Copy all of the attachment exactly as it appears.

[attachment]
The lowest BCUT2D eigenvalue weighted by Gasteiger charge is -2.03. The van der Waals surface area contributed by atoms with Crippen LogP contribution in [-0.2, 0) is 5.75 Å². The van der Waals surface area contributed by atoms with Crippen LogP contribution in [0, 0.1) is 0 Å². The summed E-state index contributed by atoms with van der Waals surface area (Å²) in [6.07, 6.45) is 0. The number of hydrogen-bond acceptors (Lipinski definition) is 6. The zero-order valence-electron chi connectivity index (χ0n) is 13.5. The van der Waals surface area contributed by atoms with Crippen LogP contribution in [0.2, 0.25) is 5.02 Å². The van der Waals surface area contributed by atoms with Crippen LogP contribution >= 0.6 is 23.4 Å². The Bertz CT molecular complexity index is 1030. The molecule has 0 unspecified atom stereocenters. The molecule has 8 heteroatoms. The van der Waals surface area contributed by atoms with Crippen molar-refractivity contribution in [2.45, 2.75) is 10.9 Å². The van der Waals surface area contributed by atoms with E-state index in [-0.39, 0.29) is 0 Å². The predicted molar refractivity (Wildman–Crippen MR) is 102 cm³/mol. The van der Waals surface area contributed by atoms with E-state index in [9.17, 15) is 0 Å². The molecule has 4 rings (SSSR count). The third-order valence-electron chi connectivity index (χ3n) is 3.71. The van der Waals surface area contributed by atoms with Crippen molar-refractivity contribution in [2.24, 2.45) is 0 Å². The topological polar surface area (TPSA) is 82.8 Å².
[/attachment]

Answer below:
The lowest BCUT2D eigenvalue weighted by Gasteiger charge is -2.03. The van der Waals surface area contributed by atoms with Crippen LogP contribution in [-0.2, 0) is 5.75 Å². The van der Waals surface area contributed by atoms with Crippen LogP contribution in [0, 0.1) is 0 Å². The summed E-state index contributed by atoms with van der Waals surface area (Å²) in [6.07, 6.45) is 0. The number of hydrogen-bond acceptors (Lipinski definition) is 6. The zero-order valence-electron chi connectivity index (χ0n) is 13.5. The van der Waals surface area contributed by atoms with Crippen LogP contribution in [0.2, 0.25) is 5.02 Å². The van der Waals surface area contributed by atoms with Crippen LogP contribution >= 0.6 is 23.4 Å². The Bertz CT molecular complexity index is 1030. The molecule has 0 unspecified atom stereocenters. The molecule has 8 heteroatoms. The van der Waals surface area contributed by atoms with Crippen molar-refractivity contribution in [2.45, 2.75) is 10.9 Å². The van der Waals surface area contributed by atoms with E-state index in [-0.39, 0.29) is 0 Å². The predicted molar refractivity (Wildman–Crippen MR) is 102 cm³/mol. The van der Waals surface area contributed by atoms with E-state index in [9.17, 15) is 0 Å². The molecule has 4 rings (SSSR count). The third-order valence-electron chi connectivity index (χ3n) is 3.71. The van der Waals surface area contributed by atoms with Crippen molar-refractivity contribution in [2.24, 2.45) is 0 Å². The topological polar surface area (TPSA) is 82.8 Å².